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Moving From 'Why Not Me?' Toward Success

By no means do I want to downplay the level of difficulty of recovering from rejection and failure. Failing is not fun. Our reaction to the failure is, however, the key to success.
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Whether in a relationship, on the job or at school, failure and rejection are two things we have all experienced at one point or another.

It is these moments in our lives that we seem to carry with us for the longest period of time. I, for example, can't remember what I had for lunch last week Wednesday, but I do remember being rejected for a college scholarship. I can't remember what I wore to work last week on Monday, but I certainly remember failing at my first attempt to present my project results in the German language in front of my classmates (more on this later).

I think you get the point. Failure and rejection have an immense impact on our lives.

Frustration, anger, rage, disappointment and envy are all emotions that flood the brain immediately after experiencing failure and rejection. There is also a tendency to ask the question "why not me?" We begin to doubt ourselves and tend to dwell on these confidence-shattering events.

Lucky for us, some of the world's most successful people have failed and been rejected as well, and they offer some great words of encouragement:

  • "Success is stumbling from failure to failure with no loss of enthusiasm." --Winston Churchill

  • "It's failure that gives you the proper perspective on success." -- Ellen DeGeneres
  • "I have not failed. I've just found 10,000 ways that won't work." -- Thomas A. Edison
  • I don't know about you, but for me, these are the last phrases I want to hear directly after being rejected or experiencing failure. The one that gets me going the most is "Now just remember, when one door closes, another door opens." But I wanted to go through that door.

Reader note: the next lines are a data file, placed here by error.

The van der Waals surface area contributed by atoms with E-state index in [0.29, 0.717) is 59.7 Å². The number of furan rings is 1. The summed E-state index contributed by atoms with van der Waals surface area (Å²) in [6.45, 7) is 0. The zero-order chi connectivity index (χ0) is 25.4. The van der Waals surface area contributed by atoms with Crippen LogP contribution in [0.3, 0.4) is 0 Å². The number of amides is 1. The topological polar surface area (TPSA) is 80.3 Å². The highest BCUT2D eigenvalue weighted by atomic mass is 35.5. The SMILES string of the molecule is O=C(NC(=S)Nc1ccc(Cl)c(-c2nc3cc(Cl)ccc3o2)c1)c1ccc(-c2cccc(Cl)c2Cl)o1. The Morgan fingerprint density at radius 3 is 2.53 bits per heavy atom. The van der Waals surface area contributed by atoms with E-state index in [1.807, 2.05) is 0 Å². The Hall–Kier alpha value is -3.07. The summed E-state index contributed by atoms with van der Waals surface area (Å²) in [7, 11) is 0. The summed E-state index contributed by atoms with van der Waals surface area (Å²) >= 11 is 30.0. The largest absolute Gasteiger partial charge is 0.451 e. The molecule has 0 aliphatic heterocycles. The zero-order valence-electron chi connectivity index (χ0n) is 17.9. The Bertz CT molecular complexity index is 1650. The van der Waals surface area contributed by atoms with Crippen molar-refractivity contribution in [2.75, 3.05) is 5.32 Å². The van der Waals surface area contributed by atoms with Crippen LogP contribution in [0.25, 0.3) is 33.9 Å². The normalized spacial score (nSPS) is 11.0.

There is, however, no avoiding these golden nuggets of encouragement, especially since they are used to serve as motivation across all the relevant social media channels. Don't get me wrong. These quotes can be encouraging. What is missing is the action plan behind the quotes. How do you move from this "why not me" feeling and the accompanying confidence drain, toward an "I have what it takes. I can be successful," mindset?

    Here are three places one could start:

    1. Don't Dwell

    The idea of not dwelling on failures and rejection is easier said than done. The initial feelings of anger, resentment and hopelessness can quickly take hold of a situation and lead to nonconstructive actions. It is important to acknowledge these feelings and move on. Here are few ways this can be achieved:

    Schedule a specific time for reflection:

    We learn from our failures. Therefore, it is important to reflect on what went wrong and how it can be done better next time. Reflection can turn unproductive and into lengthy dwelling if there is not a limit. This is why it is best to set aside thirty minutes or an hour to reflect on the rejection or failure. It is of course somewhat of a mind game and a distraction is required once the hour for reflection has expired.

    Find the right distraction:

    After constructively reflecting, it is important to distract the mind from the recent failure or rejection. This distraction will differ from person to person but could include exercising, reading a book, watching a movie or hanging out with a friend.